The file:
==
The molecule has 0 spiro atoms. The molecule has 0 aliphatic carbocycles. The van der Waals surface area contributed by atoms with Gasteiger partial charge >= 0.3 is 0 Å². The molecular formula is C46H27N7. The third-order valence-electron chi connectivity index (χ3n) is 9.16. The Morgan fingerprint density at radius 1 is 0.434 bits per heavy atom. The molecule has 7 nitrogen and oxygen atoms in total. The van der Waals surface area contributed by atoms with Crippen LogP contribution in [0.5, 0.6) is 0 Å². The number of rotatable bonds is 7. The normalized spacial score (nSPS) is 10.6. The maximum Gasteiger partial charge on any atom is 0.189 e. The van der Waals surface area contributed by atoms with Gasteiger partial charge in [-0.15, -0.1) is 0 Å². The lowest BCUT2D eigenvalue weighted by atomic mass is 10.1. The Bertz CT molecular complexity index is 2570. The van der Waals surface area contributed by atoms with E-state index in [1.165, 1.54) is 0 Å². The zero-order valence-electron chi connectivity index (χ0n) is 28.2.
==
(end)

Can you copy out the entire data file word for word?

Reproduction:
The molecule has 0 spiro atoms. The molecule has 0 aliphatic carbocycles. The van der Waals surface area contributed by atoms with Gasteiger partial charge >= 0.3 is 0 Å². The molecular formula is C46H27N7. The third-order valence-electron chi connectivity index (χ3n) is 9.16. The Morgan fingerprint density at radius 1 is 0.434 bits per heavy atom. The molecule has 7 nitrogen and oxygen atoms in total. The van der Waals surface area contributed by atoms with Crippen LogP contribution in [0.5, 0.6) is 0 Å². The number of rotatable bonds is 7. The normalized spacial score (nSPS) is 10.6. The maximum Gasteiger partial charge on any atom is 0.189 e. The van der Waals surface area contributed by atoms with Gasteiger partial charge in [-0.15, -0.1) is 0 Å². The lowest BCUT2D eigenvalue weighted by atomic mass is 10.1. The Bertz CT molecular complexity index is 2570. The van der Waals surface area contributed by atoms with E-state index in [1.165, 1.54) is 0 Å². The zero-order valence-electron chi connectivity index (χ0n) is 28.2.